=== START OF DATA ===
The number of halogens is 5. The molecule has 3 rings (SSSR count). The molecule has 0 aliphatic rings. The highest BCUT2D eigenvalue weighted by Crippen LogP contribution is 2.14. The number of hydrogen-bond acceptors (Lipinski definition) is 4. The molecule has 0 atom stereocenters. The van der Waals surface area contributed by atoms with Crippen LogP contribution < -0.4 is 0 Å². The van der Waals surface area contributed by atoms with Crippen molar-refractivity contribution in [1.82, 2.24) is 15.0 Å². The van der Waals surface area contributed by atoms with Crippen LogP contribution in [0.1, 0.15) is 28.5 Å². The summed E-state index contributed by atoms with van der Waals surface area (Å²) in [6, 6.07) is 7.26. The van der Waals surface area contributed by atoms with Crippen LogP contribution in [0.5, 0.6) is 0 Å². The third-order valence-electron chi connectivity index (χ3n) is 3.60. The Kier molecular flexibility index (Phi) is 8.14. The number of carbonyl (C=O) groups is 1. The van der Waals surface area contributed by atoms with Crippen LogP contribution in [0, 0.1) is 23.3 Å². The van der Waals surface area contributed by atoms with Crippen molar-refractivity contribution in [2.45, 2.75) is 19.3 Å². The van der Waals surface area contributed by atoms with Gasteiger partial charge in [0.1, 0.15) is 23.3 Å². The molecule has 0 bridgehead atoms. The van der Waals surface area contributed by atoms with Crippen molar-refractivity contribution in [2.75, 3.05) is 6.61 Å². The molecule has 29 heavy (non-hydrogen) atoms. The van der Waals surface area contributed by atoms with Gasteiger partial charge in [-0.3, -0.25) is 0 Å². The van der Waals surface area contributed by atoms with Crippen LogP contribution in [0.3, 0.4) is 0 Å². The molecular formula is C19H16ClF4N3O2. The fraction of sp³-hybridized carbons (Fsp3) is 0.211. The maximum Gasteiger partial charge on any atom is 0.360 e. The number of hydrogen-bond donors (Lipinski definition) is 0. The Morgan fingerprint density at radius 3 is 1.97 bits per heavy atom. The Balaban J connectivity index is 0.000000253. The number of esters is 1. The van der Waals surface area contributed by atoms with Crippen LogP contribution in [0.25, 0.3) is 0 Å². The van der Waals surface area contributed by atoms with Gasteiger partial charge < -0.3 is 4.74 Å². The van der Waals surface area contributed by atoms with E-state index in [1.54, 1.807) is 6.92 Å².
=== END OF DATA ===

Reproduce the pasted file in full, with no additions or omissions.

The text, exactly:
The number of halogens is 5. The molecule has 3 rings (SSSR count). The molecule has 0 aliphatic rings. The highest BCUT2D eigenvalue weighted by Crippen LogP contribution is 2.14. The number of hydrogen-bond acceptors (Lipinski definition) is 4. The molecule has 0 atom stereocenters. The van der Waals surface area contributed by atoms with Crippen LogP contribution < -0.4 is 0 Å². The van der Waals surface area contributed by atoms with Crippen molar-refractivity contribution in [1.82, 2.24) is 15.0 Å². The van der Waals surface area contributed by atoms with Crippen LogP contribution in [0.1, 0.15) is 28.5 Å². The summed E-state index contributed by atoms with van der Waals surface area (Å²) in [6, 6.07) is 7.26. The van der Waals surface area contributed by atoms with Crippen LogP contribution in [0.5, 0.6) is 0 Å². The third-order valence-electron chi connectivity index (χ3n) is 3.60. The Kier molecular flexibility index (Phi) is 8.14. The number of carbonyl (C=O) groups is 1. The van der Waals surface area contributed by atoms with Crippen LogP contribution in [0, 0.1) is 23.3 Å². The van der Waals surface area contributed by atoms with Crippen molar-refractivity contribution in [2.45, 2.75) is 19.3 Å². The van der Waals surface area contributed by atoms with Gasteiger partial charge in [0.1, 0.15) is 23.3 Å². The molecule has 0 bridgehead atoms. The van der Waals surface area contributed by atoms with Crippen molar-refractivity contribution in [2.75, 3.05) is 6.61 Å². The molecule has 29 heavy (non-hydrogen) atoms. The van der Waals surface area contributed by atoms with Gasteiger partial charge in [-0.3, -0.25) is 0 Å². The van der Waals surface area contributed by atoms with Crippen LogP contribution in [0.3, 0.4) is 0 Å². The molecular formula is C19H16ClF4N3O2. The fraction of sp³-hybridized carbons (Fsp3) is 0.211. The maximum Gasteiger partial charge on any atom is 0.360 e. The number of hydrogen-bond donors (Lipinski definition) is 0. The Morgan fingerprint density at radius 3 is 1.97 bits per heavy atom. The Balaban J connectivity index is 0.000000253. The number of esters is 1. The van der Waals surface area contributed by atoms with Crippen LogP contribution in [0.25, 0.3) is 0 Å². The van der Waals surface area contributed by atoms with Gasteiger partial charge < -0.3 is 4.74 Å². The van der Waals surface area contributed by atoms with E-state index in [1.54, 1.807) is 6.92 Å².